New Google Privacy Tools Aim to Limit Third-Party Cookies

In what could be touted as a privacy-related commitment, Google is expected to unveil new tools designed to limit the use of tracking cookies, including a dashboard-like function within its popular Chrome web browser that would give users information about where they’re being tracked and how to stop it, when desired. These tools are a product of years of internal debate, but the move could potentially strengthen Google’s lead in the digital advertising sector, while dealing a blow to other digital marketing companies.

Google is expected to announce the tools at its developer conference this week in Mountain View, California. Google is already the world’s largest digital ad seller, and the privacy angle is a complicated one to sell, notes The Wall Street Journal, “given the large amount of data it continues to store on users — while it presses its sizable advantage over online-advertising rivals.”

Google’s new tools won’t necessarily affect its own use of cookies to track user behavior online, but will mostly target cookies installed by third parties seeking profit, or, parties separate from the owner of the actual website a user is visiting. The new tools would prompt users to reject tracking cookies in these instances.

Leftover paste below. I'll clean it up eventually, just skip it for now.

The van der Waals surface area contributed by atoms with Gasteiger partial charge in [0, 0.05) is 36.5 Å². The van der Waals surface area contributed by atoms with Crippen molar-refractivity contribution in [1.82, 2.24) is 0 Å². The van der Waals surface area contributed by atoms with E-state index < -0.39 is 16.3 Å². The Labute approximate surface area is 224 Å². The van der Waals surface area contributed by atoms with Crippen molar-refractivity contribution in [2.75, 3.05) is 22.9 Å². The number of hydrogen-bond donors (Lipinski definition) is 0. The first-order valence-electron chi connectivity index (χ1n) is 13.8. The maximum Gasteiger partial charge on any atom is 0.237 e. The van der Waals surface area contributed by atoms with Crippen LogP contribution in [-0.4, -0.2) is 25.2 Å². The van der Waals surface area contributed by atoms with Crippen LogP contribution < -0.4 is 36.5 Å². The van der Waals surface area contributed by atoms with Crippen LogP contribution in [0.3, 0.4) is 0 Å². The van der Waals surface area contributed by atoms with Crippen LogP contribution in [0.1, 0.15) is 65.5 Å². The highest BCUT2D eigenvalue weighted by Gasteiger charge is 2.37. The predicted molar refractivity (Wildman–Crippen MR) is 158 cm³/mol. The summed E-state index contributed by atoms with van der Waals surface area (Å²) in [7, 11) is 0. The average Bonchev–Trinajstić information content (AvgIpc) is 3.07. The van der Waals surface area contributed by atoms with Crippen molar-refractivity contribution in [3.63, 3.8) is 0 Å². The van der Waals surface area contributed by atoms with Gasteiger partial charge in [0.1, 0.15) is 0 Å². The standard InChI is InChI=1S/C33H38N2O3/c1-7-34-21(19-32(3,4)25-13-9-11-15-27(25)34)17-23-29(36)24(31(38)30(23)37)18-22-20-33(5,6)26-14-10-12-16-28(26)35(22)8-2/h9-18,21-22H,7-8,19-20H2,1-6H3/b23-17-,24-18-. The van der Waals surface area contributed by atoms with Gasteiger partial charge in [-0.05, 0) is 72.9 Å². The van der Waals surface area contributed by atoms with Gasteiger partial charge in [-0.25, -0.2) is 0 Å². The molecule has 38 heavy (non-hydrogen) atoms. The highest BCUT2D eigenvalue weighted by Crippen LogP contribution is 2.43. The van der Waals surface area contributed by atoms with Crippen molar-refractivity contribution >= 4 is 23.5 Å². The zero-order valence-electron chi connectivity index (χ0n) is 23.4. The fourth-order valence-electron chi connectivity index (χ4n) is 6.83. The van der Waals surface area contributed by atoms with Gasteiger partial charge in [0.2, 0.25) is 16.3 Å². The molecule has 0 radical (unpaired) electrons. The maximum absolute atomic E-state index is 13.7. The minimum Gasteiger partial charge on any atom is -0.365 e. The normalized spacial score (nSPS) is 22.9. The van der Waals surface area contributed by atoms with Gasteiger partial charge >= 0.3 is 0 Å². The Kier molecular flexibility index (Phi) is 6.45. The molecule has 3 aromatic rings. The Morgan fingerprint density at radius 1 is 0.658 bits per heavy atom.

“It really strikes at the Achilles’ heel of the technology,” said digital-ad consultant Ratko Vidakovic.

The new tools could have a wide-ranging impact on the digital ad industry.

“The changes could be damaging to Google competitors who use cookies or resell data collected via cookies to companies hoping to better target ads. Shares in one such company, Paris-based Criteo SA, which helps sites tag cookies on their visitors, are down 27 percent since Adweek reported in late March that Google was considering new restrictions,” notes WSJ.